Rare royal honour for Russian conductor

The Queen has awarded an honorary CBE to Gennady Rozhdestvensky, 82, doyen of Russian music, in recognition of his services to the art and to international relations. Gennady was the first Soviet-era conductor to be made music director of western orchestras, among them the BBCSO.

But he never let himself be a tool of the regime and courageously performed such non-conformist voices as Alfred Schnittke, in defiance of the apparat. His best work was done in Russia, but his spells abroad made him many friends and won wider recognition for Russian music.

The award was presented in Moscow by HRH Princess Anne.


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  • Very nice. I don’t know about his personal qualities or politics- other than that he managed to survive under various regimes – but I saw him conduct a number of times in Moscow and he was always a very compelling conductor.

  • The greatest conductor in the world next to Celibidache. Really. The vastness of his repertoire, catholicity of taste, brilliant mind, deep feeling for all kinds of music, and his multifaceted and multilayered sense of humor make for an unique experience whenever he conducts. Long live Rozhdestvensky!!!!!!!

  • ====I had thought he was much older than he is.

    Those old films of him conducting Oistrakh made GR look an old geezer but really he was just in his 30s !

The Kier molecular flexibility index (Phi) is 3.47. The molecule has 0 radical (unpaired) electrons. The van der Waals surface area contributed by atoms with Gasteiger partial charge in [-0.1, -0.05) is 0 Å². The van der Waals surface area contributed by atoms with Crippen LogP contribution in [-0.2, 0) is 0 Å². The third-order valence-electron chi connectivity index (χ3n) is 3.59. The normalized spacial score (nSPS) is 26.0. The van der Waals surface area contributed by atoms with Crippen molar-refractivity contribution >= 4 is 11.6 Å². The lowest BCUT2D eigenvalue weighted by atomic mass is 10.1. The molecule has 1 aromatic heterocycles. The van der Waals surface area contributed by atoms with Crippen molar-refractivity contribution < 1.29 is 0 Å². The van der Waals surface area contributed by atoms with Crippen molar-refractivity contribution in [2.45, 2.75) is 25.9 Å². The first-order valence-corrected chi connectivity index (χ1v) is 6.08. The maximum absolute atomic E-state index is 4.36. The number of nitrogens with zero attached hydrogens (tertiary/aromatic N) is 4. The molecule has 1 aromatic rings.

• One of the greatest conductors with the ability to hear every individual on stage and respond, inspire and lead with the most flexible technique imaginable – and there is his absolutely pivotal role in twentieth century music championing the music of, for example, Britten and Schnittke. Fantastic that Rozhdestvensky is finally receiving the recognition her deserves from the UK!

  • Wonderful news. GR (or Noddy as I think he was affectionately known by members of the BBCSO) was – is – wonderful to watch with his unique conducting style, particularly his ability to suddenly transfer the baton to his other hand and then proceed to conduct with shoulder shrugs, eyebrows, smiles or simply by staying still and let the musicians perform. And a baton to match Boult’s in length. If only we could get him back to UK more regularly.

  • Indeed, one of the few genuinely great conductors in my experience . . . usually an enlivening interpreter, and a brilliant technique. Always musical, never showy just for the sake of being showy, altho’ capable of generating great excitement. I did not know he was still conducting; let’s hope he is able to continue !!

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